First of two required courses for biochemistry graduate students. Physical methods used in biochemical research, including centrifugation, structural determinations, and use of radioactivity and spectroscopy.

583. Advanced Biochemical Methodology 2. (3:3:0) W Prerequisite: Chem 482 or equivalent.

Second of two required courses for biochemistry graduate students. Molecular biological methods used in biochemistry, including immunotechniques, bioinformatics, and selected recombinant DNA techniques.

584. Biochemistry Laboratory/Proteins. (3:1:2) F, W Prerequisite: Chem 481 or equivalent.

Introduction to current biochemical research procedures including spectrophotometry, chromatography, electrophoresis, and immunological techniques. Protein over-expression; isolation and characterization methods. Enzyme kinetics and protein-ligand interactions. Introduction to bioinformatics.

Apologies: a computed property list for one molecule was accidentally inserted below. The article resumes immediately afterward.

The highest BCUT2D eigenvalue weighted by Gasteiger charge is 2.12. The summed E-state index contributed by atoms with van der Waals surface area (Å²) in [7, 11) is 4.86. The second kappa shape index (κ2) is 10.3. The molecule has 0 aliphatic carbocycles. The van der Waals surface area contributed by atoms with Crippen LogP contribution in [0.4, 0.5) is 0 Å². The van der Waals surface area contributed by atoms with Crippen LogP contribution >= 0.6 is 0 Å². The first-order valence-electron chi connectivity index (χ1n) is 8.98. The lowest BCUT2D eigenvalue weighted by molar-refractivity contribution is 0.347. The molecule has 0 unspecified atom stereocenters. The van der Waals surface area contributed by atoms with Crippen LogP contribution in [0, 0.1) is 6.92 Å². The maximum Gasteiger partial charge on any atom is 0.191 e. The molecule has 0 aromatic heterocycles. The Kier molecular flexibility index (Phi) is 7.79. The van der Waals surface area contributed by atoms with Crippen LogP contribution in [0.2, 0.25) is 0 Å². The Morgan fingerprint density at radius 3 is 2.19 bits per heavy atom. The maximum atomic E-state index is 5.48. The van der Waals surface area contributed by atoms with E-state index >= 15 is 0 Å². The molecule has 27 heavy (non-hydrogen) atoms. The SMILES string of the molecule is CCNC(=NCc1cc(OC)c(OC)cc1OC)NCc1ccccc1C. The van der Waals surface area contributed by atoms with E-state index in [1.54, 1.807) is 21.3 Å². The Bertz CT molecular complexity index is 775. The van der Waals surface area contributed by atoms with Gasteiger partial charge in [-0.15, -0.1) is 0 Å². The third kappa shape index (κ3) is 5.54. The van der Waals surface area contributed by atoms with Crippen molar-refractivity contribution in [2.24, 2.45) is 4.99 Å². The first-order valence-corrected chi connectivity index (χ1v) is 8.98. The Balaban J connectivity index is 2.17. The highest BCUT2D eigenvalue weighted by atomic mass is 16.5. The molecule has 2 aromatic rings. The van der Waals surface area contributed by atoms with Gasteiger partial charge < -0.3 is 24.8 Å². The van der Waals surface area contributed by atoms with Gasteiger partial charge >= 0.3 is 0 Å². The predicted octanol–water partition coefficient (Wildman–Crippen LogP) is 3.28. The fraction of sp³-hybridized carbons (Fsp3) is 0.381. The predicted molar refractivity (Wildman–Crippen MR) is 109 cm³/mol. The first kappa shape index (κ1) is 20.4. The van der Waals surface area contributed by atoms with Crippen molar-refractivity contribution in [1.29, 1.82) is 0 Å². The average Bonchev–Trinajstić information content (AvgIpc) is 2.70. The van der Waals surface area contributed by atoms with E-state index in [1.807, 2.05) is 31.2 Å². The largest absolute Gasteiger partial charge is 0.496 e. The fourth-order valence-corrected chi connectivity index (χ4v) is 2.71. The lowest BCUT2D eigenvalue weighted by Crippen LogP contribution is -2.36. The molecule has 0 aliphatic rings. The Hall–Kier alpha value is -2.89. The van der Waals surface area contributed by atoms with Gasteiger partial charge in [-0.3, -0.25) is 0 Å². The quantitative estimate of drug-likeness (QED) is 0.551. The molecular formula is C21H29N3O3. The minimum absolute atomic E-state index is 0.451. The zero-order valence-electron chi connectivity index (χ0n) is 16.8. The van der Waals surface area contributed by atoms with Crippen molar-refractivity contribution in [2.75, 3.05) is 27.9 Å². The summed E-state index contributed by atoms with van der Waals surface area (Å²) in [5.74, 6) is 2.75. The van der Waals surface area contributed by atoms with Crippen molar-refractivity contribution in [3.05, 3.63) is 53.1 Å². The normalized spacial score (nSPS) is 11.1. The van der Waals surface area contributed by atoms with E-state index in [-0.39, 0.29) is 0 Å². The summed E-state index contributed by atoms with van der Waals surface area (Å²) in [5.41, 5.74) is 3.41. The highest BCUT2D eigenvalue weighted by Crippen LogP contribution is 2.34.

586. Biochemistry Laboratory/Nucleic Acids. (2:0:2) F, W Prerequisite: Chem 482 or equivalent.

Laboratory course covering major techniques involved in isolation, amplification, and cloning of recombinant DNA as well as isolation, synthesis, translation, and identification of RNA.

594R. General Seminar. (0.5:1:0 ea.) F, W

Research topics presented by faculty and visiting scientists. Required every semester in residence of all senior BS majors and graduate students in chemistry and biochemistry.

596R. Special Topics in Chemistry. (1–3:3:0 ea.) On dem. Prerequisite: Chem 351, 352; Chem 367 or 461.

Graduate Courses

For 600- and 700-level courses, see the BYU 2001–2002 Graduate Catalog.



Chemistry and Biochemistry Faculty

Professors